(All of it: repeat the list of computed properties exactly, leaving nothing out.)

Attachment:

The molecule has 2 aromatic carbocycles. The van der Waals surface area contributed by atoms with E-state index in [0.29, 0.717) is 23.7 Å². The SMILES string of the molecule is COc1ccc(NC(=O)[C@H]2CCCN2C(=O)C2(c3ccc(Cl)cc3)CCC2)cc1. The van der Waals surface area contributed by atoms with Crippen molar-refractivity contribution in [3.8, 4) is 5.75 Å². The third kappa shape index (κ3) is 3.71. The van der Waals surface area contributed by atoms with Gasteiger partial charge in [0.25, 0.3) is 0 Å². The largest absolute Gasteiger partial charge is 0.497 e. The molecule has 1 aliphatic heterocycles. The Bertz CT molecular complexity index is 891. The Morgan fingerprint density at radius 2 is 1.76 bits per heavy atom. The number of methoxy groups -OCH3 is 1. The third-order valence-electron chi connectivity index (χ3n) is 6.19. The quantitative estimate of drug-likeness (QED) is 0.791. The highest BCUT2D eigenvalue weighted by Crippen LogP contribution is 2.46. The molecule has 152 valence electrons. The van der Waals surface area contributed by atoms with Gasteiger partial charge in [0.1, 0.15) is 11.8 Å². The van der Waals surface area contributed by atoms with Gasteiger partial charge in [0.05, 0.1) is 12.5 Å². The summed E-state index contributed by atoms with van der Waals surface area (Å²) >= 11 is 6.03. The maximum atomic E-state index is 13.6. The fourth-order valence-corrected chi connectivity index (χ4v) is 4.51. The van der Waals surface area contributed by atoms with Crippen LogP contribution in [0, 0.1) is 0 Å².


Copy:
The molecule has 2 aromatic carbocycles. The van der Waals surface area contributed by atoms with E-state index in [0.29, 0.717) is 23.7 Å². The SMILES string of the molecule is COc1ccc(NC(=O)[C@H]2CCCN2C(=O)C2(c3ccc(Cl)cc3)CCC2)cc1. The van der Waals surface area contributed by atoms with Crippen molar-refractivity contribution in [3.8, 4) is 5.75 Å². The third kappa shape index (κ3) is 3.71. The van der Waals surface area contributed by atoms with Gasteiger partial charge in [0.25, 0.3) is 0 Å². The largest absolute Gasteiger partial charge is 0.497 e. The molecule has 1 aliphatic heterocycles. The Bertz CT molecular complexity index is 891. The Morgan fingerprint density at radius 2 is 1.76 bits per heavy atom. The number of methoxy groups -OCH3 is 1. The third-order valence-electron chi connectivity index (χ3n) is 6.19. The quantitative estimate of drug-likeness (QED) is 0.791. The highest BCUT2D eigenvalue weighted by Crippen LogP contribution is 2.46. The molecule has 152 valence electrons. The van der Waals surface area contributed by atoms with Gasteiger partial charge in [0.1, 0.15) is 11.8 Å². The van der Waals surface area contributed by atoms with Gasteiger partial charge in [0.05, 0.1) is 12.5 Å². The summed E-state index contributed by atoms with van der Waals surface area (Å²) >= 11 is 6.03. The maximum atomic E-state index is 13.6. The fourth-order valence-corrected chi connectivity index (χ4v) is 4.51. The van der Waals surface area contributed by atoms with Crippen LogP contribution in [0, 0.1) is 0 Å².